It’s frustrating to watch baseball and get constant interruptions from black screens that say “loading, please wait.” Here are six ways to fix problems with MLB.tv loading please wait on Roku.
A lot of Roku issues go away after you reboot. So even though it sounds like a cop-out, try turning your Roku off and back on.
Make sure your Internet connection is fast enough
If you want to stream at 720p minimum, make sure your Internet connection is at least 3.5 megabits downstream. Use Speedtest.net to test your speed. If your speed is slower than you’re used to, contact your ISP to have them figure out why. I have some more thorough recommendations on how to size your Internet connection if you need them.
I watched the 2014 World Series on a 3-megabit connection. It worked, but it buffered more than I would have liked and I was at the mercy of what my kids were doing online.
A comment from a reader made me investigate the possibility of heat being an issue, because I was buffering in spite of having gigabit Internet. But I was only buffering in the late innings. If you have a fast Internet connection and your Roku starts sputtering after 4-5 innings like the Kansas City Royals 2014-2015 starting rotation, it may very well be a heat issue. Here’s how I fixed my heat issue cheaply.
After slapping a couple of heatsinks on my Roku, it buffered much less frequently, didn’t start until much later in the game, and the recovery time was faster.
Switch to a wired connection
If your Roku has a wired connection, wired connections give better, more reliable connections than wireless. Not all Rokus have one, but if yours does, use it. Frequently, MLB.tv issues are due to local network issues, not upstream issues.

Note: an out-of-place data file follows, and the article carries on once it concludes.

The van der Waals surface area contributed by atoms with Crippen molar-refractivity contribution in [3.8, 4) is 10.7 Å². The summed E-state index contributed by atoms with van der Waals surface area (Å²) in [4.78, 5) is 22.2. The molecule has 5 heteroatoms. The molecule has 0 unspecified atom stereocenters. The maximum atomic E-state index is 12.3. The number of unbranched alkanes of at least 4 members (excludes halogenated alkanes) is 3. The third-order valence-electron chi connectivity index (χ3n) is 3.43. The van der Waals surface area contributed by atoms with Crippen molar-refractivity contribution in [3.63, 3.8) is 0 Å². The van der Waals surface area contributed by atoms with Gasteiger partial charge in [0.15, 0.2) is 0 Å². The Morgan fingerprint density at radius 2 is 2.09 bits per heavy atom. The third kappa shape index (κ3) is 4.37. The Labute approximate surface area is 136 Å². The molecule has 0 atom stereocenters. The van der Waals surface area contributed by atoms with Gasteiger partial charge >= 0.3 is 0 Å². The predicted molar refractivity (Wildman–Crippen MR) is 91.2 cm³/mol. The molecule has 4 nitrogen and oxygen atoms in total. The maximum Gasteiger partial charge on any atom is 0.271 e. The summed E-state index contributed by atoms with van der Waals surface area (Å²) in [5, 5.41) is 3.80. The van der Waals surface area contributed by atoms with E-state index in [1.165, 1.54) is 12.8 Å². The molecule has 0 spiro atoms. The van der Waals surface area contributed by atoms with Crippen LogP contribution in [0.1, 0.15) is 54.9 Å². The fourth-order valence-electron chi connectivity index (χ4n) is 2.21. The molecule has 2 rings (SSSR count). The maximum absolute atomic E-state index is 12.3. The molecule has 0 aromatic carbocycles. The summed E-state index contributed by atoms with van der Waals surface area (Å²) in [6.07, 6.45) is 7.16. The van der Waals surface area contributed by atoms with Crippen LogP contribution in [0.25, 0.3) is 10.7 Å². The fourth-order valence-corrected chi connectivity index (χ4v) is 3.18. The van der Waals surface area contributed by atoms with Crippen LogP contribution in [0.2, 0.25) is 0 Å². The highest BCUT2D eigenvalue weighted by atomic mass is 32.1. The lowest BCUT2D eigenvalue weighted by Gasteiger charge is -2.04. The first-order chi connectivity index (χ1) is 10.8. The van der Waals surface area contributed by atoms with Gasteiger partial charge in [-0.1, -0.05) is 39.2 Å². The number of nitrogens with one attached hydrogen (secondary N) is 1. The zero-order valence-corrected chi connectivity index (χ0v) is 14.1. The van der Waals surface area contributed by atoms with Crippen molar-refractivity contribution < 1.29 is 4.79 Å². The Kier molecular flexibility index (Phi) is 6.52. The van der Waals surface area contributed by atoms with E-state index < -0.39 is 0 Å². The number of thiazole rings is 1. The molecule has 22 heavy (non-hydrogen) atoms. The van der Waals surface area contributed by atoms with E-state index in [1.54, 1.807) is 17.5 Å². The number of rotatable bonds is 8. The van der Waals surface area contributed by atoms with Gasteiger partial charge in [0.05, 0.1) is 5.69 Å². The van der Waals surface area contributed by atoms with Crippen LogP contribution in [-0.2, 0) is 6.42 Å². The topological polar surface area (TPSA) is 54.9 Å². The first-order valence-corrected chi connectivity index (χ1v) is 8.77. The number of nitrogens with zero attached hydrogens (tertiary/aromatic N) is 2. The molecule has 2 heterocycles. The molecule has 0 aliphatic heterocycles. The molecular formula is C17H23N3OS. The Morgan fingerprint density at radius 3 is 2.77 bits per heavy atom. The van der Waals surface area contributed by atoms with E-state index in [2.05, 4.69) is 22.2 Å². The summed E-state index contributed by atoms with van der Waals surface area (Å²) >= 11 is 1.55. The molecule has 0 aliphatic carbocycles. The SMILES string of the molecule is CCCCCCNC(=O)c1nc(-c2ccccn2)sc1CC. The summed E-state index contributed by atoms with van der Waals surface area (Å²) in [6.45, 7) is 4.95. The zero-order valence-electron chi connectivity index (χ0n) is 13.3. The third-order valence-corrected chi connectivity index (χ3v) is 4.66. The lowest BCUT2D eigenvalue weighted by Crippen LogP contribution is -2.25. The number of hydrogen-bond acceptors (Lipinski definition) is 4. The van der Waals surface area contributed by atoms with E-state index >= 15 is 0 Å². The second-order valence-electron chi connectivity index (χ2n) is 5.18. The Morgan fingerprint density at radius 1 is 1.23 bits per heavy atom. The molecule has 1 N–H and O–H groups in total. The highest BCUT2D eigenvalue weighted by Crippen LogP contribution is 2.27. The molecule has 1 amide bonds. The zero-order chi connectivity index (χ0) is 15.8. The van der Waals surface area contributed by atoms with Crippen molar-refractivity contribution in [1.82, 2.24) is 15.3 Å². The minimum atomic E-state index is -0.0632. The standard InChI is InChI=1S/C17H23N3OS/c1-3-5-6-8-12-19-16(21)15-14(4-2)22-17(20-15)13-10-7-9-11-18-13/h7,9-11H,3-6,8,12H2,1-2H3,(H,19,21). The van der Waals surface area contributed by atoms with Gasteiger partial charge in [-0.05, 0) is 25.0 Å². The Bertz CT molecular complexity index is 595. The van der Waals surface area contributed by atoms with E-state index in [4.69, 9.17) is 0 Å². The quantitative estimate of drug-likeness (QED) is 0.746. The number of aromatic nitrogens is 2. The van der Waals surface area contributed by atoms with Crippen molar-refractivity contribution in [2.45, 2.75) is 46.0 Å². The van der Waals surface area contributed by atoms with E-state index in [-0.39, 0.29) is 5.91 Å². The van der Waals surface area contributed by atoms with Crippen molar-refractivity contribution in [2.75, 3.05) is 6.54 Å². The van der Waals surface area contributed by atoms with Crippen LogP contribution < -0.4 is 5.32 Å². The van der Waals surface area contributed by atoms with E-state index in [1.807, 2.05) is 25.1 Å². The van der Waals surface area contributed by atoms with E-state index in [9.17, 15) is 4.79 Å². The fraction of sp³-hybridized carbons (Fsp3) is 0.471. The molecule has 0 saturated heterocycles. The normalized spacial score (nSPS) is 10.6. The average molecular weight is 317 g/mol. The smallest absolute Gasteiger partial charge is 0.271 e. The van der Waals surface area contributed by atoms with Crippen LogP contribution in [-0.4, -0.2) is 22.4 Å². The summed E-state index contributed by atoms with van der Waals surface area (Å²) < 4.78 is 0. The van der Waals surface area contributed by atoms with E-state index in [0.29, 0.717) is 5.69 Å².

A wired connection also helps with a heat issue. Wired network connections are more efficient than wireless, so they generate less heat inside the unit.
Switch to 5 GHz wireless
If you can’t switch to a wired connection, moving to the less crowded 5 GHz space can help, by giving better bandwidth and less interference. Wired connections are better, but if your Roku doesn’t have one, moving to 5 GHz is the next best thing. I notice a big difference with video streaming at 5 GHz.
5 GHz connections are faster too, but it’s generally being on the less crowded band with less interference that makes the difference.
Switch to a lower resolution
In a pinch, switching to a lower resolution can help, especially when MLB’s network is busy. Even if it doesn’t completely eliminate the messages, it will reduce their duration. MLB.tv has a better network than most other sports, but it’s not as robust as Netflix. It definitely buffers more than Netflix does.
Upgrade your router
If you have a really old router, it may be slowing you down and you may need a new router. Switching to a new, AC-capable router can really speed up your Internet connection and improve your wireless range and reliability. If your Internet connection has an upstream speed faster than 50 megabits, it’s entirely possible your old router is holding you back. I recommend the Asus RT-AC66U, for what it’s worth.
Upgrade your Roku
Last and least, MLB.tv is more demanding on your device than other streaming services. If you have an older Roku unit, upgrading to a newer dual-core or quad-core standalone unit or dual-core or quad-core streaming stick can help with dealing with those demands.
I prefer the standalone units over streaming sticks because you can do more to cool off a standalone unit than a streaming stick.